People should take the full course of antibiotics and wait an additional 7 days before having sex again. This helps prevent a person from spreading the infection to another person and possibly reinfecting themselves later.

A person can contract both chlamydia and gonorrhea again, even if they have already experienced and treated the STI before.

Treatment for chlamydia

In 2006, the American Academy of Family Physicians recommended the antibiotics azithromycin or doxycycline to treat chlamydia.

A person may only require one dose, or they may have to take the antibiotic every day for 7 days.

Treatment for gonorrhea

The CDC recommend a single injection of ceftriaxone. The CDC previously recommended ceftriaxone plus azithromycin, but the guidelines were changed because the bacteria causing gonorrhea are becoming increasingly resistant to azithromycin.

Antibiotic resistant gonorrhea has become more common, so it is important that people take the entire treatment course.

Any person who is sexually active has a risk of STIs. A person can transmit or contract STIs through oral, anal, or vaginal sexual intercourse.

To prevent contracting either of these infections, a person should use barrier methods, such as condoms, and get tested regularly.

Even when they do not cause any symptoms, these infections can cause complications.

If a person does not seek treatment for gonorrhea, for example, there may be a higher chance of contracting HIV. They may also contract disseminated gonococcal infections.

In females

Without treatment, either infection may cause pelvic inflammatory disease (PID). PID occurs when either infection migrates into a female’s reproductive organs.

Symptoms may include:

  • lower abdominal pain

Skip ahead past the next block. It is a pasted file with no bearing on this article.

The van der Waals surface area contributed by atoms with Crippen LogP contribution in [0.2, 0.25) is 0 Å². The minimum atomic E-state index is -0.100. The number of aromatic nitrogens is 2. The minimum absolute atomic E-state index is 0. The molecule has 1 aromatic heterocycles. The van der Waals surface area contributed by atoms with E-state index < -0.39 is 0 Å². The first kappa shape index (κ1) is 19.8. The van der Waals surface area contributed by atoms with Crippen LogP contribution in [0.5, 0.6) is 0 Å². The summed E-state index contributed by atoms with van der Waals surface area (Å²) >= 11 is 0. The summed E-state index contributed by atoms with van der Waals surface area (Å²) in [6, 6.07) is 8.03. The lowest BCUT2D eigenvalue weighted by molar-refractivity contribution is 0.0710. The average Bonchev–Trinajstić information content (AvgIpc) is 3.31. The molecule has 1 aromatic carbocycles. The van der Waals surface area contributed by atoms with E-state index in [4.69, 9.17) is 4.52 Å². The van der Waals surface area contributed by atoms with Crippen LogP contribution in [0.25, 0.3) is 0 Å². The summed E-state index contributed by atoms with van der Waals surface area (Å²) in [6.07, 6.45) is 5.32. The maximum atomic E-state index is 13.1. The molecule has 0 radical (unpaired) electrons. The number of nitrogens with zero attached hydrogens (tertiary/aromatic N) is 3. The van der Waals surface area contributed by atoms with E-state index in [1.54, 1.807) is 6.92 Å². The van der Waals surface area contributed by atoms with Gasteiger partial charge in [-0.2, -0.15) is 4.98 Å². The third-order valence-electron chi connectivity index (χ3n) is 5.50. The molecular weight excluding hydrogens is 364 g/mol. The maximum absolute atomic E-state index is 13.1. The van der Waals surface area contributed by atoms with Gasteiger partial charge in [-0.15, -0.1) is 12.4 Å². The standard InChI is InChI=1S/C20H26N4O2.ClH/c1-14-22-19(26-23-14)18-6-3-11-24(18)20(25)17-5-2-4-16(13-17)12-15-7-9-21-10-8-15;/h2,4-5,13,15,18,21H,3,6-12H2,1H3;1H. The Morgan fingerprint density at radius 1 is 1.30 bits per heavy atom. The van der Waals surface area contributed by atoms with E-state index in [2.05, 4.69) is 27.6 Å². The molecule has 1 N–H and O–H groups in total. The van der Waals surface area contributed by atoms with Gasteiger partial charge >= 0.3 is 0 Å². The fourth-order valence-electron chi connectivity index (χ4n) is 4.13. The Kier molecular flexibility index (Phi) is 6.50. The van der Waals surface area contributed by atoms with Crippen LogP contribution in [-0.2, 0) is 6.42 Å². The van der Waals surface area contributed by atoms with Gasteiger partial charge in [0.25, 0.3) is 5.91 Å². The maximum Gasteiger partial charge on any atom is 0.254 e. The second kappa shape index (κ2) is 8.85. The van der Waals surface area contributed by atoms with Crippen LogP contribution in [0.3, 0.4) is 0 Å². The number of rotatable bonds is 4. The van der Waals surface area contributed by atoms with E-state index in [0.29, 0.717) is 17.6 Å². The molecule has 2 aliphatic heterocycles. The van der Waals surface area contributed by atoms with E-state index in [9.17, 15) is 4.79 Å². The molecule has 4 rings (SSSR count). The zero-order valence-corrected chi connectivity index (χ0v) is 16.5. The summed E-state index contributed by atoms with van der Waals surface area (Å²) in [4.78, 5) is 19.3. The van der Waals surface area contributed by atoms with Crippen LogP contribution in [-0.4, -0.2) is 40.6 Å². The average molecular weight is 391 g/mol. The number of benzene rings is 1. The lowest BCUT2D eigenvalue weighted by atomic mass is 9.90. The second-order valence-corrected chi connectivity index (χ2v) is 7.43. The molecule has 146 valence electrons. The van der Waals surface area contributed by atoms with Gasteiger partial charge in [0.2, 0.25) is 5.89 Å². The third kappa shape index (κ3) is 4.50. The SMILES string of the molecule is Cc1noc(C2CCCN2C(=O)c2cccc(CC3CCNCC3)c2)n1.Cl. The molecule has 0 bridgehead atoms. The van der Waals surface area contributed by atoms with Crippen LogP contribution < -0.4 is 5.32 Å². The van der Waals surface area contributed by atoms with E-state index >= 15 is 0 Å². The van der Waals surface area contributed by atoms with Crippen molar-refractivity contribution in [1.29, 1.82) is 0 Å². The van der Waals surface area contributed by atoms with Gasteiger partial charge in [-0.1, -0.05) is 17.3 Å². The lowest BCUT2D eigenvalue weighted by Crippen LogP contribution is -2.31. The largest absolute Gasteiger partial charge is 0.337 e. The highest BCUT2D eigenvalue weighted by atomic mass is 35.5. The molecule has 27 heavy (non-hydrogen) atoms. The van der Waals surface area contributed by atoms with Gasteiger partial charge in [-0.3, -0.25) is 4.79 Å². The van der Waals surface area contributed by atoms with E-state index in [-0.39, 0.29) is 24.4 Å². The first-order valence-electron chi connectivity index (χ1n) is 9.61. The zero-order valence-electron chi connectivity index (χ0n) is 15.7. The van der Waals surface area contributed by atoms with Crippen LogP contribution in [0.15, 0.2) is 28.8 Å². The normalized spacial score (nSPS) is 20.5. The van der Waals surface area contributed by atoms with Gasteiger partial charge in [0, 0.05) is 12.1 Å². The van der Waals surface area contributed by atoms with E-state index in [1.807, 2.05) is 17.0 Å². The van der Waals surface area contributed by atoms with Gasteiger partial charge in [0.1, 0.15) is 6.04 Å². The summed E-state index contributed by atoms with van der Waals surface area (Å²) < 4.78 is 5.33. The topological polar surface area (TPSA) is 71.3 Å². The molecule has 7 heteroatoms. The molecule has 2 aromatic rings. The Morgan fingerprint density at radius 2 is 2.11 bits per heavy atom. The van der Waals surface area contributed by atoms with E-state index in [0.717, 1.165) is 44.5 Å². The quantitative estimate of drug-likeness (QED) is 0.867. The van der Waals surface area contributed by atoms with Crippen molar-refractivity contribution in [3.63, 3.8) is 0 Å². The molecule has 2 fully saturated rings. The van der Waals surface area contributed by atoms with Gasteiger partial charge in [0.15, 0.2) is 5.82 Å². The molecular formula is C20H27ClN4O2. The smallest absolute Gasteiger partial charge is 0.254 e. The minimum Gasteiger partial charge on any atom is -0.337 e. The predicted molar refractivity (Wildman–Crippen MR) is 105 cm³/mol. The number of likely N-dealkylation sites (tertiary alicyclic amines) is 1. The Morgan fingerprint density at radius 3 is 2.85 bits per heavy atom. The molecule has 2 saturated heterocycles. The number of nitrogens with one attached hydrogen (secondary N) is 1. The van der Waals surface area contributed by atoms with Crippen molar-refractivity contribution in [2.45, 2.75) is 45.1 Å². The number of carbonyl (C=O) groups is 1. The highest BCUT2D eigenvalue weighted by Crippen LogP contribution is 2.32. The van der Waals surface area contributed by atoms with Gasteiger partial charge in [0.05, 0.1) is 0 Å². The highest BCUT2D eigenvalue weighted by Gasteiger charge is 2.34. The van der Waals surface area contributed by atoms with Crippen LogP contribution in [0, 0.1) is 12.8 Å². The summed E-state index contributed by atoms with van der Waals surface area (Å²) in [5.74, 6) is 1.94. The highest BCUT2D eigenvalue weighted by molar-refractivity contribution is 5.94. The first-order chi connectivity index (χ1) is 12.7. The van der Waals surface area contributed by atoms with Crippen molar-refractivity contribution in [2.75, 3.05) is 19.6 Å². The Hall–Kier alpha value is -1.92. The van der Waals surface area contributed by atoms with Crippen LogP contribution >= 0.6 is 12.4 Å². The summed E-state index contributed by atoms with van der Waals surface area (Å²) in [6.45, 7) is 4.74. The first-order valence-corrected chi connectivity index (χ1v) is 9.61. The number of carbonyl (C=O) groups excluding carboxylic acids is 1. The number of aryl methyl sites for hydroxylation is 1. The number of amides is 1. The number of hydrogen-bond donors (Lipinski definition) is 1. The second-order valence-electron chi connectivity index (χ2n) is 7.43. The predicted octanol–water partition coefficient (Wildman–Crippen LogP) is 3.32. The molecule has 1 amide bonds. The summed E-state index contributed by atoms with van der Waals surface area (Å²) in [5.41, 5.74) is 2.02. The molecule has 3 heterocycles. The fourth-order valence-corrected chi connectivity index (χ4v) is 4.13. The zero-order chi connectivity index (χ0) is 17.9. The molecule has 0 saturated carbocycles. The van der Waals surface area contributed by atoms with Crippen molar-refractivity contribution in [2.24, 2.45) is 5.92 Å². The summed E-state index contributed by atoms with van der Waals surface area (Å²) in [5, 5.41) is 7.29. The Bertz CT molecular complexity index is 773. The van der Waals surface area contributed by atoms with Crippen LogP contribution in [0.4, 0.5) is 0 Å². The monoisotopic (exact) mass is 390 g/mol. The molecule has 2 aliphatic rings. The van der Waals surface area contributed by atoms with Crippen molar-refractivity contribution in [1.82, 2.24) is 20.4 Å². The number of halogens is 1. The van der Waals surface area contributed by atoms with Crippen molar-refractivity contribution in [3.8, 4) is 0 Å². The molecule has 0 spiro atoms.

• unusual discharge from the vagina
  • bleeding during sexual intercourse
  • a burning sensation when urinating
  • bleeding between periods

If a person does not seek treatment for PID early enough, complications may occur, including:

  • infertility
  • scar tissue forming in the fallopian tubes, which may cause tubal blockage
  • ectopic pregnancies

In males

In some rare cases, chlamydia and gonorrhea can cause a male to become infertile, if the infection reaches and scars the tubes descending from the testicles.

Women should inform a doctor if they have chlamydia or gonorrhea while pregnant. They may pass the STI to the newborn during delivery.

If a pregnant person does not receive treatment for gonorrhea, they may experience:

  • pregnancy loss
  • premature birth
  • low birth weight
  • chorioamnionitis, which is an infection of the fetal membranes

It can also cause eye infections in newborns.

Untreated chlamydia during pregnancy can cause:

  • preterm labor
  • low birth weight
  • premature rupture of the amniotic sac before labor begins

Untreated chlamydia can also cause eye and lung infections in newborns.

A person should see a doctor if they experience any symptoms of chlamydia or gonorrhea. However, as both infections may not show any symptoms, a person should get regular STI checks.

The CDC recommend that a person get tested yearly. Also, anyone who tests positive for one STI should get tested for others.

A person can contract chlamydia or gonorrhea as a result of unprotected sexual contact. Both are treatable using antibiotics.

Because there may be no symptoms at all, it is important to undergo regular STI checks and communicate the results with any sexual partners.

To prevent the spread of STIs, if a person suspects that they have either chlamydia or gonorrhea, they should immediately abstain from sex, seek medical advice, and inform their sexual partner(s) once a doctor has made a diagnosis.

As long as a person seeks treatment quickly, there should not be any long-term damage or health consequences from an STI such as chlamydia or gonorrhea.